Almost gone.

A Quick But Successful Swordfish Trip

My buddy Stephen called me wanting to take his new Grady White Marlin 300 out for some fishing.  With schedule constraints on both ends we ended up with a last minute departure at three in the afternoon aimed at a little sunset wahoo fishing and then on to overnight sword fishing.

Things started out rough when I realized I had forgotten the swordfish baits in the rush to get to the boat.  Fortunately we were able to pick up some Baitmasters sword squid on the way out the pass.

We made it out to the edge and put the high speed wahoo baits in the water, but after a couple of hours without a bite we decided to pack up and head south to the sword grounds.  I rigged up a couple of squid during the run.  Stephen’s Grady rode well and has a good bait rigging station that let me work while underway.  Rigging your own baits is a lot harder than just buying pre-rigged, but when you catch the fish it gives you a bit more satisfaction to know you built the right presentation.

Lines in a little before 9Pm.  We picked a spot based on how we thought we would drift and after a bit decided we liked how we were moving over the deep ocean bottom contours.  We sat back and had an adult beverage and some fried chicken and waited.  About 80 minutes in the shallow rod clicked a few times.  We reeled up a few cranks, dropped back a bit, but no further movement on the bait.  Maybe just the wave action?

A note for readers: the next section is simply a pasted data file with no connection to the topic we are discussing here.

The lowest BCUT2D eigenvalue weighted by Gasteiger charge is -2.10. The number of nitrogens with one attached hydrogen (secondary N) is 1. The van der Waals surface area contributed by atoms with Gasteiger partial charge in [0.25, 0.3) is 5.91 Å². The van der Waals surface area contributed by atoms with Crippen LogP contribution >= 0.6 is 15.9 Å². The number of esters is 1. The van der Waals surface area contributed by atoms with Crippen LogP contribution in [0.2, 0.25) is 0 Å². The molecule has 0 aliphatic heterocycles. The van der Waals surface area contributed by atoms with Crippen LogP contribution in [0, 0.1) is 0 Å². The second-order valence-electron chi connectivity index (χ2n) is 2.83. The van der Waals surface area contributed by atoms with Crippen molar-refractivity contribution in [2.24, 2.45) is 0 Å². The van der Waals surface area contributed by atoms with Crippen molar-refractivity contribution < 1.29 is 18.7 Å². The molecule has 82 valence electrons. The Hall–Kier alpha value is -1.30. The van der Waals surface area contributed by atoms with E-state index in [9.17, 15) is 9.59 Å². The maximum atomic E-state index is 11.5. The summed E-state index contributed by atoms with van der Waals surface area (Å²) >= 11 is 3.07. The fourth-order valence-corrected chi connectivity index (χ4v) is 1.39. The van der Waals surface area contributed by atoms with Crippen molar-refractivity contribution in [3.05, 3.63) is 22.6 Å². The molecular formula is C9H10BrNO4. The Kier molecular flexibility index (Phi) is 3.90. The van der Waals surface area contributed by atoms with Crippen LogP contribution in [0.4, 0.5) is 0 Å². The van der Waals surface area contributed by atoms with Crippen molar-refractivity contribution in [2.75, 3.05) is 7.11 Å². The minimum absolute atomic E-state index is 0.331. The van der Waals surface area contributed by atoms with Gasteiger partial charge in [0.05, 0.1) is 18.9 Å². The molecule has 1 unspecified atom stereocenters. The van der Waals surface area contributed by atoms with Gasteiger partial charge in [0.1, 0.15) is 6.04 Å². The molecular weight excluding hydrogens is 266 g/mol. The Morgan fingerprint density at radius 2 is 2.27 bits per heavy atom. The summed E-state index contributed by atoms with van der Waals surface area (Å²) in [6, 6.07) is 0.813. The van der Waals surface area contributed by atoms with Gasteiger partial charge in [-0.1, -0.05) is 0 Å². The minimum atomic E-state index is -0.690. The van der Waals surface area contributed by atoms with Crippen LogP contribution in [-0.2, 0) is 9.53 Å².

At about 90 minutes as we were discussing relocation plans, the deep bait rod started clicking.  One click, two, three, stopped.  Hmm.  Played with the bait a bit bringing it up and dropping back and the clicker starts going again.  This time a little more consistent pull so we start cranking and fish on!  Woo Hoo.

Stephen belted up and settled in for the fight.  (Video Link at the bottom of thread) All smiles at first.

But as the fight wore on there were not as many smiles and I started to hear some grunting.  40 minutes in Stephen was putting the heat to this fish with about 25# of drag on the 80W reel.

Some might say that is too much drag on a swordfish, but the fish is in the boat after a 90 minute battle 🙂

Well, at least part of it.  He really did not fit through the door and way too heavy for me and Stephen to get over the gunnel.  We turned him up on his belly and started tugging and eventually were able to get it to slip through the door and into the cockpit.

The fish is a stud.

In fact, it would not fit in the fish box or the fish bag even with the bill cut off.  So, we set about the business of improvising.  Now he sleeps with the fishes 🙂

The happy angler selfie.

With the fish iced on deck and more sword than we could eat in a month of Sundays, we decided to head for the hill.   Got sporty on the way home as we passed through a pretty ugly lightning storm.  Got back in about 3:30 AM and sidled up to a friend’s boat from which we could get some additional ice while we waited for the scales to open.

Weighed it in at 235#.  Cleaned that baby and back home by 8 a.m. That is an efficient trip.

Here is the action on video:

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Until next time, catch ’em up!